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Author Topic: Bitcoins biggest flaw  (Read 2389 times)
skilo
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September 04, 2011, 03:51:05 AM
 #1

Bitcoin's biggest flaw is not in the protocol, It's biggest flaw is people judge its value based on fiat currency such as the EURO or USD, This is bitcoins biggest flaw as long as bitcoins value is dictated by fiat currency then it will have little chance of accomplishing indenpendence as a currency.

If the USD collapsed tomorrow what would happen to BTC? who or what would dictate its value? silver? gold? the mining difficulty?

Your thoughts?


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wolftaur
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September 04, 2011, 04:08:18 AM
 #2

Bitcoin's biggest flaw is not in the protocol, It's biggest flaw is people judge its value based on fiat currency such as the EURO or USD, This is bitcoins biggest flaw as long as bitcoins value is dictated by fiat currency then it will have little chance of accomplishing indenpendence as a currency.

If the USD collapsed tomorrow what would happen to BTC? who or what would dictate its value? silver? gold? the mining difficulty?

Your thoughts?

Mining difficulty is determined solely by the combined hash speed of the network.

And BTC's value would be determined, as always, by the amount of the source currency or commodity the majority of buyers are willing to offer weighed against the amount the majority of sellers will accept.

If USD drops by, say, 50% against most other currencies that are actively traded, the same will probably happen with USD-BTC exchanges.

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September 04, 2011, 04:08:56 AM
 #3

Bitcoin's biggest flaw is not in the protocol, It's biggest flaw is people judge its value based on fiat currency such as the EURO or USD, This is bitcoins biggest flaw as long as bitcoins value is dictated by fiat currency then it will have little chance of accomplishing indenpendence as a currency.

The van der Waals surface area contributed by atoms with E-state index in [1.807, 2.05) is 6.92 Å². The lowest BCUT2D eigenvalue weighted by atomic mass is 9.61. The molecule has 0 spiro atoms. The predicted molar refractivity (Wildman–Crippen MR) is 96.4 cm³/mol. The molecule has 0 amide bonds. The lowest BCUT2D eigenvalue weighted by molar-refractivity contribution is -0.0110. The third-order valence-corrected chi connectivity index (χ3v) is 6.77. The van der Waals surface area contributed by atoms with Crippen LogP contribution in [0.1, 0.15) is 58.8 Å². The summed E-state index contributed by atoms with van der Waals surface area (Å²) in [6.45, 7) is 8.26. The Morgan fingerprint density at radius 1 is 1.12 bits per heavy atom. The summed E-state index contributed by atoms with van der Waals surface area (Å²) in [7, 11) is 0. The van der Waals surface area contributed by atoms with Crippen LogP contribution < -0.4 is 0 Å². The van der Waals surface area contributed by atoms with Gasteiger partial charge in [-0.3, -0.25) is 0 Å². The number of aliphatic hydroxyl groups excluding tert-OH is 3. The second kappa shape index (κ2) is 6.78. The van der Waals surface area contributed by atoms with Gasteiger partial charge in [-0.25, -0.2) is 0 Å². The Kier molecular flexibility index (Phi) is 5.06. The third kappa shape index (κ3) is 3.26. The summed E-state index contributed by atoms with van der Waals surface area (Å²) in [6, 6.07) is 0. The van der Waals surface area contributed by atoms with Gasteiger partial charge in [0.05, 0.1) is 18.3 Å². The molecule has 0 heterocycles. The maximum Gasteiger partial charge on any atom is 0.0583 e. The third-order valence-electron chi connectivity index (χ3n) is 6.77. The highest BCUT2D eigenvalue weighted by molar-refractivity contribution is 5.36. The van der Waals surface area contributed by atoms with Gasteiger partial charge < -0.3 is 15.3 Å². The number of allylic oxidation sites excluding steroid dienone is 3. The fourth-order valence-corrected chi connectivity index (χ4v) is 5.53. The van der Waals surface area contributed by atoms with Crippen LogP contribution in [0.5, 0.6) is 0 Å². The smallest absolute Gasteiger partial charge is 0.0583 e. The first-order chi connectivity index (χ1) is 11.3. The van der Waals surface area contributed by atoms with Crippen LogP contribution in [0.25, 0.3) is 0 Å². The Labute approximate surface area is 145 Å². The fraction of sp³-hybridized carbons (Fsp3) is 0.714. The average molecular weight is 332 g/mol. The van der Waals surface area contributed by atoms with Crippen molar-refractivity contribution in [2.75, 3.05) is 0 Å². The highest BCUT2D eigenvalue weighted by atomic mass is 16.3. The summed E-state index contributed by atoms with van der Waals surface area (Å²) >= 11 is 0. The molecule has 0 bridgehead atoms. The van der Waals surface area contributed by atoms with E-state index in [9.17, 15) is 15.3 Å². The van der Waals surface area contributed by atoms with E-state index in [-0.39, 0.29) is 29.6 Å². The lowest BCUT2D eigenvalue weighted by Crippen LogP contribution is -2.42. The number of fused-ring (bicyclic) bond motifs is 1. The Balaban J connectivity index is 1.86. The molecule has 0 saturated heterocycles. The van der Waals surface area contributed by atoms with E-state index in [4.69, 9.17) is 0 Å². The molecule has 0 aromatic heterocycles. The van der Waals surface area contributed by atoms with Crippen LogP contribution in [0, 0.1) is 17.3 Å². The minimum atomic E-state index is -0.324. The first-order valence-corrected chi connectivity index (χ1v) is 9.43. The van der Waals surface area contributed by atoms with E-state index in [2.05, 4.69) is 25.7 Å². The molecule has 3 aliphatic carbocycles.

If the USD collapsed tomorrow what would happen to BTC? who or what would dictate its value? silver? gold? the mining difficulty?

Your thoughts?



It is only pegged to national currencies because 99.99999% of businesses only accept national currencies so bitcoin accepting businesses have to convert their bitcoins in order to spend them or pay suppliers. The greater the number of businesses accepting bitcoins, the more products will be able to be priced strictly in bitcoins.

If the USD collapsed, as the Zimbabwe dollar did, bitcoins might just be worth millions of USD but still around 5 Euros.  Cool

skilo
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September 04, 2011, 04:16:47 AM
 #4

What if ALL fiat currencies collapsed tomorrow? lol




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September 04, 2011, 04:20:41 AM
 #5

What if ALL fiat currencies collapsed tomorrow? lol





hard to tell in that situation.  What would gold be valued at?  I'm sure i could get an ounce of gold for a pack of ramen noodles, if someone was hungry enough. Ramen is the investment of the apocolypse <-- i cant even spell it.
skilo
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September 04, 2011, 04:26:45 AM
 #6

What if ALL fiat currencies collapsed tomorrow? lol





hard to tell in that situation.  What would gold be valued at?  I'm sure i could get an ounce of gold for a pack of ramen noodles, if someone was hungry enough. Ramen is the investment of the apocolypse <-- i cant even spell it.

Why not just do like the federal reserve does and have a central issuing computer (we will call it crypto-jesus) that dictates how much it is worth.

XD Crypto-jesus says one BTC is worth 5 bags of ramen noodles!


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September 04, 2011, 04:31:57 AM
 #7

Personally think it's asking to much for the public to not relate the value of a bitcoin in fiat. Fiat has been ingrained by the owners of our nations to be as valuable as water or air. Bitcoin will be interconnected with fiat as long as fiat holds value.
skilo
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September 04, 2011, 04:47:18 AM
 #8

Personally think it's asking to much for the public to not relate the value of a bitcoin in fiat. Fiat has been ingrained by the owners of our nations to be as valuable as water or air. Bitcoin will be interconnected with fiat as long as fiat holds value.

Maybe you are right, I think what i am trying to say is - why cant we make a crypto currency and figure out a way to give it value without letting other fiat currencies dictate its value?

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September 04, 2011, 05:14:05 AM
 #9

Maybe you are right, I think what i am trying to say is - why cant we make a crypto currency and figure out a way to give it value without letting other fiat currencies dictate its value?